More Pushback On Judicial Spending, Lawmaker Sends Strong Warning

When the chairperson of a legislative committee appears at a subcommittee hearing, they want to get people’s attention, according to Recorder blogger Cheryl Miller, and that is what happened recently when Assemblyman Bob Blumenfield, D-Van Nuys, visited a courts budget meeting.
Miller, writing in the Recorder’s LegalPad blog, notes that Blumenfield told the group that “… while the state grappled with a budget crisis, court administrators sometimes have acted fiscally irresponsible even though fiscal responsibility was the mantra of the day… We’ve seen a failed computer system with years of cost overruns and nearly $500 million wasted. In the process, the courts took millions from trial courts — sacrificing access to justice — to keep the failed computer project running. This year, the court system will likely enter an agreement and spend $100 million more than we should to build a new courthouse in Long Beach.”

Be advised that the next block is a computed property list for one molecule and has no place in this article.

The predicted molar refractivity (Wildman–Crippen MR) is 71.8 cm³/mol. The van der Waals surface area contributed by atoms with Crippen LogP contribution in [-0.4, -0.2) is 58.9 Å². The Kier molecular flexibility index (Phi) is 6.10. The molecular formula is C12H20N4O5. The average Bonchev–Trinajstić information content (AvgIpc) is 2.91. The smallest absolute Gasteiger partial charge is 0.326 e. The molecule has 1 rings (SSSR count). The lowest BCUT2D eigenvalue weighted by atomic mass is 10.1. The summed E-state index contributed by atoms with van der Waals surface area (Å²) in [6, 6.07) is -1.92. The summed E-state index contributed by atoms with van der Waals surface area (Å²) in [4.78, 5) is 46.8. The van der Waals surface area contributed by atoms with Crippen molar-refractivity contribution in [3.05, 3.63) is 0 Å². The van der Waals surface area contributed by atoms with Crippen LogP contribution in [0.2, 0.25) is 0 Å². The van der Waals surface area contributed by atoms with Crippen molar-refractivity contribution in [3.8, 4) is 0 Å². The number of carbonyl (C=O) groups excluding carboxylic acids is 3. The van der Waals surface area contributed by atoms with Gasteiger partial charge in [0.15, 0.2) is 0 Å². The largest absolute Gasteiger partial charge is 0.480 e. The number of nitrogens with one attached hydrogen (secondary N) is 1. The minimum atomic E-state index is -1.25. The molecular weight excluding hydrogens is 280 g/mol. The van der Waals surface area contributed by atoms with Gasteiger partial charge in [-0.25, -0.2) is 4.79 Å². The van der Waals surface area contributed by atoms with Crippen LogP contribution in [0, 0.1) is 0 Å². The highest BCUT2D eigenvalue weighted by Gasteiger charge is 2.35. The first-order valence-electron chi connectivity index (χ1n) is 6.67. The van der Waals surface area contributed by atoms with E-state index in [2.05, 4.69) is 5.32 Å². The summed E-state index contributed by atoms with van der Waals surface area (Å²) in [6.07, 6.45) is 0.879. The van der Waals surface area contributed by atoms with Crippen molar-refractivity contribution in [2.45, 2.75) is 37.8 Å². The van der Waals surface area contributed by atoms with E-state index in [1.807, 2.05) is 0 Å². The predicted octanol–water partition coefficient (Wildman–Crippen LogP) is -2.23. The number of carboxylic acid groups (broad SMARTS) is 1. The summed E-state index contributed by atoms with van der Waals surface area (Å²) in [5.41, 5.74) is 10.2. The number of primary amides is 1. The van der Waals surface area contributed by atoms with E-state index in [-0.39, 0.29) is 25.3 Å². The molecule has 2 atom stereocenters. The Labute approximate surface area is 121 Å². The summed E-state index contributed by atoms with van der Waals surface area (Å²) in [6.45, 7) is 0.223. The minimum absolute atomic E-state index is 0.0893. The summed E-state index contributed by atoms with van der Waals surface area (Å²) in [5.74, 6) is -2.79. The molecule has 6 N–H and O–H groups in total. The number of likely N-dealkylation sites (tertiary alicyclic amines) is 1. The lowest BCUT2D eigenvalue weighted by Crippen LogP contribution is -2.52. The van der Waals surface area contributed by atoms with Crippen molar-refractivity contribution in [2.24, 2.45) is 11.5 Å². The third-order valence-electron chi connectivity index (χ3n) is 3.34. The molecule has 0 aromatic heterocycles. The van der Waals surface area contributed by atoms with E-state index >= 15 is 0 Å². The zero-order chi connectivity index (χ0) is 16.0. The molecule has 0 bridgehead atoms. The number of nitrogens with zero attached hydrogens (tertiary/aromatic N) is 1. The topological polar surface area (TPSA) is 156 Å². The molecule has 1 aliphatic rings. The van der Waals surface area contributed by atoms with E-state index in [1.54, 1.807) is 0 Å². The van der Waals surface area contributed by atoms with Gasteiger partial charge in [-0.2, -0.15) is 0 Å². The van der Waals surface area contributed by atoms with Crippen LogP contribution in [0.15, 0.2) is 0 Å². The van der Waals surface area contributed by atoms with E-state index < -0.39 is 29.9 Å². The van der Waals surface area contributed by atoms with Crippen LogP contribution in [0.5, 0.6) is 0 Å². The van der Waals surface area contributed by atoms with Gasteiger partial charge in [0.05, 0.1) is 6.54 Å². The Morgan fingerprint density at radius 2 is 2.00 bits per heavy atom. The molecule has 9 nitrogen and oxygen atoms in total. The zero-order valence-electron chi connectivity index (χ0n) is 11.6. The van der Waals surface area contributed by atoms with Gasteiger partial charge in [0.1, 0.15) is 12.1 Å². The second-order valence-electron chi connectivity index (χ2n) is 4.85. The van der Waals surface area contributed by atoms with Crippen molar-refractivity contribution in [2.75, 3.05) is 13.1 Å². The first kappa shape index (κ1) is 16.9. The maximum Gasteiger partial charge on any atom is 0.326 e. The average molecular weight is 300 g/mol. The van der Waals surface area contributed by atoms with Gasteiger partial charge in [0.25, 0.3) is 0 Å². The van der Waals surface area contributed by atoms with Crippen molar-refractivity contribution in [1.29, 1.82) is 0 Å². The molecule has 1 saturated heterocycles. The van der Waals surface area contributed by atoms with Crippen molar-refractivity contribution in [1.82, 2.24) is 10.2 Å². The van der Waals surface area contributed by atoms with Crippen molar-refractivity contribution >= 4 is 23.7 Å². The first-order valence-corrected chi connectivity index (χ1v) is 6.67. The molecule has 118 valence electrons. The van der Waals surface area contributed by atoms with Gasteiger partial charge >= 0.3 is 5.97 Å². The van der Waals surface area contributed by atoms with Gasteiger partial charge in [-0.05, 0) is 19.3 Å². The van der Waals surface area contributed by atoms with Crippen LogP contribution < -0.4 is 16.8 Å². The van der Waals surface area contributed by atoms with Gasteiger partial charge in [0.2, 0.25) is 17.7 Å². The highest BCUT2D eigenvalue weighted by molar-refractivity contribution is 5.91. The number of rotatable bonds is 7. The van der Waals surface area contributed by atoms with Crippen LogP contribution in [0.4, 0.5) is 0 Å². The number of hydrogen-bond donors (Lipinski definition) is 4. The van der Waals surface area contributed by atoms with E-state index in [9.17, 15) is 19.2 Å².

That is another indication of dueling narratives as the state rations access to justice. Miller writes that, “… reading between the lines, the Assembly’s top budget official seemed to be saying that if the Legislature does restore any judicial funding, it’s going to come with some serious strings attached.” It also indicates that not everyone is buying the idea that the courts are with “the people” on spending issues.

Read the Miller blog here.